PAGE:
Swiss bank UBS, already smarting from one investor lawsuit, is facing allegations from a hedge fund that it marketed securities as investment grade that the bank knew were destined for junk status. Pursuit Partners, a Stamford (Conn.)-based hedge fund, claims in a Mar. 5 lawsuit that it bought collateralized debt obligations, or CDOs, from UBS last year based on "fraudulent concealment" of material information.
The suit's allegations are reminiscent of the Wall Street research scandal in which analysts promoted stocks they secretly considered worthless. The suit in Connecticut Superior Court claims that UBS (UBS) had been in talks with ratings agency Moody's (MCO) and knew that changes in the rater's methodology for CDOs were imminent. Despite that information, UBS continued to market the CDOs to the hedge fund between July and October as if the change would not occur, according to the lawsuit.
CDOs are complex asset-backed securities that comprise various types of loans. They grew in popularity during the U.S. housing boom as banks pooled mortgages into new investment products that were sold to a broad array of hedge funds and other institutional investors seeking robust returns.
Changes in Moody's Methodology
The changes at Moody's involved how the CDOs were valued. Under the company's previous formula, the securities were priced at current market prices. But as the market for securitized subprime mortgages collapsed and ratings agencies faced criticism over how they had rated CDOs, Moody's elected to change to a market-based formula, one focused on where prices were heading, rather than on current prices. That change would result in the immediate drop of supposedly safe mortgage-backed securities into the realm of junk.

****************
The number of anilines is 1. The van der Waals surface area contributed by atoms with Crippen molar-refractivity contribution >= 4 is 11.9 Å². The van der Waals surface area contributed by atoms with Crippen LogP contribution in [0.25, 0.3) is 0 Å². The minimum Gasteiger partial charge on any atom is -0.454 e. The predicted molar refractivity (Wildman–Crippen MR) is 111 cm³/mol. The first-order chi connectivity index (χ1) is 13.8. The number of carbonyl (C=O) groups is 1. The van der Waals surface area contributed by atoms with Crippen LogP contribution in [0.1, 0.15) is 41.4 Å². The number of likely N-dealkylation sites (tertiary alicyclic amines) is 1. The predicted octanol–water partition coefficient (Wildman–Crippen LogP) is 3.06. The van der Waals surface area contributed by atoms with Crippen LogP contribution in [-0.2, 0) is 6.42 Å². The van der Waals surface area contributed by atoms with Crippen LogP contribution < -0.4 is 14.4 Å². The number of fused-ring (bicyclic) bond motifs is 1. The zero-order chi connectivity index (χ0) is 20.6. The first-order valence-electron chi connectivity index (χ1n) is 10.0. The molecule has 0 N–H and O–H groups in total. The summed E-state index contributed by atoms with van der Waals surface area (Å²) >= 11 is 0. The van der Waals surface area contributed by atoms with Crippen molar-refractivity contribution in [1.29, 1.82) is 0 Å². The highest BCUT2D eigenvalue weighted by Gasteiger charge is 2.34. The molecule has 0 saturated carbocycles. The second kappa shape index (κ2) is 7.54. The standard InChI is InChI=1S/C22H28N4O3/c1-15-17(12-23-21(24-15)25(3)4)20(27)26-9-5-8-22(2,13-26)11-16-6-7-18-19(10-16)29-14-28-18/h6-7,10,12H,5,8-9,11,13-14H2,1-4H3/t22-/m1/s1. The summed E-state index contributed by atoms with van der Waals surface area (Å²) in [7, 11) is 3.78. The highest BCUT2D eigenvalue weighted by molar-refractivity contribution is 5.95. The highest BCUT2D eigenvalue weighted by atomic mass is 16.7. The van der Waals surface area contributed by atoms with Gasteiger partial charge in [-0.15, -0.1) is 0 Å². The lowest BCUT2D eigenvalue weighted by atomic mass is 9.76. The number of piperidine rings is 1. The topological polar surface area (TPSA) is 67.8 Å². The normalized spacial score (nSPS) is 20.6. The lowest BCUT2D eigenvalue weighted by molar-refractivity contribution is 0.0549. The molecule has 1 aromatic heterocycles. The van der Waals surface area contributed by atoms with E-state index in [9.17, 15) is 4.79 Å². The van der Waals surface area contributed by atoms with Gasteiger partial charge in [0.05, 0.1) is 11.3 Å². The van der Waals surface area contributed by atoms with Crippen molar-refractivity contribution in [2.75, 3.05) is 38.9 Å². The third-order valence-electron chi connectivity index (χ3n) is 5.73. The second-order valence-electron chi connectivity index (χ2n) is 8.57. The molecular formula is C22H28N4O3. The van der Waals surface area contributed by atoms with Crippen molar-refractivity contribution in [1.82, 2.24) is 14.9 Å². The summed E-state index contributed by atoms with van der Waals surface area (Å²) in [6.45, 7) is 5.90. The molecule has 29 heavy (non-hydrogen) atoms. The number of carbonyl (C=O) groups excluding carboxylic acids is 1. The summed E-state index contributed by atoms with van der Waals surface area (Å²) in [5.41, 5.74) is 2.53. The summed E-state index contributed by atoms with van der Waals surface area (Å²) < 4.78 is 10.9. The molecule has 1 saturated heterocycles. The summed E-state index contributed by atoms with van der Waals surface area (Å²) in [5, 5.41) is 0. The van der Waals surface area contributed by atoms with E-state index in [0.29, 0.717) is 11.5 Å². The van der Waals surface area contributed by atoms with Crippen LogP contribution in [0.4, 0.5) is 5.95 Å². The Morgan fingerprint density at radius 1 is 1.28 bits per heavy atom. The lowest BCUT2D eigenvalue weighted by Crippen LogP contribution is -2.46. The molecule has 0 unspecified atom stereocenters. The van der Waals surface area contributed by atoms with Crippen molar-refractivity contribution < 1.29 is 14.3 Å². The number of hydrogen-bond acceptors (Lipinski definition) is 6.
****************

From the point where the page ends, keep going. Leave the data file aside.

When Pursuit paid UBS more than $50 million for pieces of the CDO, the transaction was for investment-grade securities. When Moody's announced its new ratings methodology on Oct. 10, 2007, the CDOs were immediately reduced to junk status. Although there was no change in the performance of the underlying mortgages, the ratings revision triggered a default clause in underlying derivatives contracts and Pursuit lost its entire investment. Pursuit also claims UBS took both sides of a derivatives contract, allowing it to liquidate the CDOs without sustaining a hit of its own.
UBS had no comment on the hedge fund's lawsuit. Moody's said it had no comment on the litigation.
UBS Has First Loss in a Decade
The new lawsuit adds to the troubles faced by UBS. In December, the bank wrote down $10 billion from subprime losses, and was forced to go hat in hand to recapitalize, turning to the Government of Singapore Investment Corp. and an unidentified Middle East investor who put in a total of $12 billion. That loss increased to $14 billion in January, and in February, UBS reported its first annual loss (BusinessWeek, 2/21/08) since being created from the merger of Swiss Bank and Union Bank of Switzerland 10 years ago. Analyst downgrades, predicated on more subprime writedowns, pushed UBS shares down further. On Mar. 5, UBS shares closed at 30.83, down 53% from a 52-week high of 66.26 in April.
The Connecticut lawsuit also touches on allegations made in the previous suit from a German bank, accusing UBS of pawning off toxic mortgage investments on unsophisticated buyers. In February, German lender HSH Nordbank sued UBS for $275 million, claiming that it bought $500 million in complex mortgage-backed securities that Dillon Read, UBS's now-closed hedge fund, later stuffed with troubled subprime loans as a way to reduce its own losses. UBS filed a countersuit, and said it had fulfilled all obligations to the "professional and knowledgeable German bank" and was comfortable with its legal position.
Pursuit said it tried to resolve the matter and recoup its money without going to court. Michael Burg, an attorney for Pursuit, says UBS refused to discuss the issues "so we had no alternative but to file the lawsuit."